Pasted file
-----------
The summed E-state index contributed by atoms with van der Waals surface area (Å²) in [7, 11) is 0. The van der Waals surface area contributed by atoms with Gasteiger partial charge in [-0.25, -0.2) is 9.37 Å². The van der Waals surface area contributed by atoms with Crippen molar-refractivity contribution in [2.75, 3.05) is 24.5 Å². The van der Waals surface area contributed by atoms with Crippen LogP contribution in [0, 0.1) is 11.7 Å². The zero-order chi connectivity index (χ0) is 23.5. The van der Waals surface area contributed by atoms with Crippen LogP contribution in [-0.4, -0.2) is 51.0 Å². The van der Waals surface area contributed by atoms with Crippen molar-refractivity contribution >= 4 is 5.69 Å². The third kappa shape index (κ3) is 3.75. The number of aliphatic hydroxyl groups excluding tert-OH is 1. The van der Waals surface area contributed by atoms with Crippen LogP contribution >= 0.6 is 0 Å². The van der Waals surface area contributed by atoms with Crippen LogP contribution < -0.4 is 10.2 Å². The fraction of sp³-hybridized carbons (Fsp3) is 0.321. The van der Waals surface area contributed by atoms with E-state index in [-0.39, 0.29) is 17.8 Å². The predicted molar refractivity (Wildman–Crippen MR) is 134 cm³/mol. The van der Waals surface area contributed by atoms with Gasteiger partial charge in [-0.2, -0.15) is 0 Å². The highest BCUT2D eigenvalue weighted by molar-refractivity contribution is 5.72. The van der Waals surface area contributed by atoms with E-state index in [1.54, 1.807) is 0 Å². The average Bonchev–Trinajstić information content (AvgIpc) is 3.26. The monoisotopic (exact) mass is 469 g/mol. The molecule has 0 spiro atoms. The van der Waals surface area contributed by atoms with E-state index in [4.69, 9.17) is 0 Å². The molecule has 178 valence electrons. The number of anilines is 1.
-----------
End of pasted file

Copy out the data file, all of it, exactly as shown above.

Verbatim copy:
The summed E-state index contributed by atoms with van der Waals surface area (Å²) in [7, 11) is 0. The van der Waals surface area contributed by atoms with Gasteiger partial charge in [-0.25, -0.2) is 9.37 Å². The van der Waals surface area contributed by atoms with Crippen molar-refractivity contribution in [2.75, 3.05) is 24.5 Å². The van der Waals surface area contributed by atoms with Crippen LogP contribution in [0, 0.1) is 11.7 Å². The zero-order chi connectivity index (χ0) is 23.5. The van der Waals surface area contributed by atoms with Crippen LogP contribution in [-0.4, -0.2) is 51.0 Å². The van der Waals surface area contributed by atoms with Crippen molar-refractivity contribution >= 4 is 5.69 Å². The third kappa shape index (κ3) is 3.75. The number of aliphatic hydroxyl groups excluding tert-OH is 1. The van der Waals surface area contributed by atoms with Crippen LogP contribution >= 0.6 is 0 Å². The van der Waals surface area contributed by atoms with Crippen LogP contribution < -0.4 is 10.2 Å². The fraction of sp³-hybridized carbons (Fsp3) is 0.321. The van der Waals surface area contributed by atoms with E-state index in [-0.39, 0.29) is 17.8 Å². The predicted molar refractivity (Wildman–Crippen MR) is 134 cm³/mol. The van der Waals surface area contributed by atoms with Gasteiger partial charge in [-0.2, -0.15) is 0 Å². The highest BCUT2D eigenvalue weighted by molar-refractivity contribution is 5.72. The van der Waals surface area contributed by atoms with E-state index in [1.54, 1.807) is 0 Å². The average Bonchev–Trinajstić information content (AvgIpc) is 3.26. The monoisotopic (exact) mass is 469 g/mol. The molecule has 0 spiro atoms. The van der Waals surface area contributed by atoms with E-state index in [4.69, 9.17) is 0 Å². The molecule has 178 valence electrons. The number of anilines is 1.